Bury the Living
by Jodi McIsaac
Page Count: 302
Release Date: September 6, 2016
How got: personal buy via Kindle
First attention getter: genre and synopsis
Rebellion has always been in the O’Reilly family’s blood. So when faced with the tragic death of her brother during Northern Ireland’s infamous Troubles, a teenage Nora joined the IRA to fight for her country’s freedom. Now, more than a decade later, Nora is haunted by both her past and vivid dreams of a man she has never met.
When she is given a relic belonging to Brigid of Kildare, patron saint of Ireland, the mystical artifact transports her back eighty years—to the height of Ireland’s brutal civil war. There she meets the alluring stranger from her dreams, who has his own secrets—and agenda. Taken out of her own time, Nora has the chance to alter the fortunes of Ireland and maybe even save the ones she loves. In this captivating and adventurous novel from Jodi McIsaac, history belongs to those with the courage to change it.
Star Rating - 5
A tale filled with Irish folklore, history, and time travel, this book was tailor-made to please my palate. In the beginning, things started a bit slow. A lot of time was spent on building up Nora as a character and the background that developed her. Yet, as the story progresses, things picked up quickly, and the story railroaded to a suspenseful finale that left me on the edge of my seat.
I felt the time spent on Nora’s development was ultimately time well spent. The audience gets to see where her motivations come from and see her personality grow from a teen on the rocks to a mature, courageous woman. I felt like I got to know Nora from the inside out, which made the sometimes tragic events that happened feel all the more real.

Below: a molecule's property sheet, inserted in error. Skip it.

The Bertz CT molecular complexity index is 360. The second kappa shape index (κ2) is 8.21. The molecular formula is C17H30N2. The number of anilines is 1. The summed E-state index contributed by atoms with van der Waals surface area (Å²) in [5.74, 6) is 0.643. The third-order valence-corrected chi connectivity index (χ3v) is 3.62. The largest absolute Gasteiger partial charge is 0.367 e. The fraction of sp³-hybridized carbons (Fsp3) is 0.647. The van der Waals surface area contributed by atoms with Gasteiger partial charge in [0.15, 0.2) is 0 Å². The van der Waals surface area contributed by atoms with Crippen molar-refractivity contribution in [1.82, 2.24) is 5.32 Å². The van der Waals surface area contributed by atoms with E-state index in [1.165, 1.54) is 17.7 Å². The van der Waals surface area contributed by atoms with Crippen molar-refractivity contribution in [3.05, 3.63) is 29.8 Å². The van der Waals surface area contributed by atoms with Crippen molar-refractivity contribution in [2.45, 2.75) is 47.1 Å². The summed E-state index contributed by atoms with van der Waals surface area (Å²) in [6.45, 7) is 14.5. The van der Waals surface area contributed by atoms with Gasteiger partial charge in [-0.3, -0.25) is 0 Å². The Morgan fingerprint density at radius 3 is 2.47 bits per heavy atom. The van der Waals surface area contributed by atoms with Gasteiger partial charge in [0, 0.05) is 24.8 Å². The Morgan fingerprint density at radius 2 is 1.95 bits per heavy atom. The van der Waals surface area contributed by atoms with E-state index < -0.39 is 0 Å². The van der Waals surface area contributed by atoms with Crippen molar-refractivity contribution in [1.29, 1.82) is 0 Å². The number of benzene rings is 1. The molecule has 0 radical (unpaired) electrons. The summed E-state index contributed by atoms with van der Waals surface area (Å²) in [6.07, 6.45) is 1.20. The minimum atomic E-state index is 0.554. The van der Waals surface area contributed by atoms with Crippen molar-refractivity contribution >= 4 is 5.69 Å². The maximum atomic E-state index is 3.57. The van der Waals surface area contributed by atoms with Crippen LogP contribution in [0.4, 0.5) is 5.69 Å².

I've been on an Irish history kick lately so this book was right up my alley. Traveling back to the height of the Irish civil war, Nora started her journey with an explosive situation as she experiences the horror of Ballyseedy. From that seminal event, the story takes the audience and Nora on a suspenseful tale of war, tragedy, family, and magic.
I love how the author explored the pain the Civil War generated, pitting friend against friend, family against each other. Seeing how women prisoners had it in Kilmainham Goal also made for fascinating reading. Exploring their struggle through disrespect, hunger strikes, and creating what they can of a life in prison resonated with me as I've been to Kilmainham Goal, seen the cells, and can't imagine their life. It gives you respect for these women and their struggle.
The hints of Irish folklore and magic added a nice, ethereal spice to the tale. The goddess Brighid is the vehicle for Nora's journey into the past, both as her motivation and the actual medium. Yet, the biggest presence is that of Fionn mac Cumhaill. His legend and struggles drive the story. Nora vows to help him with his curse; in the process, she finds herself growing closer to him on an emotional level. Who he is and his background make for unique challenges to a relationship.
As the start of a trilogy, this book stands solid. It gives a strong background in character development and mythology and Irish history. As the book ends, Nora and Fionn are headed even further into the past, embarking on a journey that proves to be interesting to say the least. I love how the author build up every element of the story and feel comfortable in saying that the rest of the trilogy will be as intriguing as well. I look forward to exploring them all.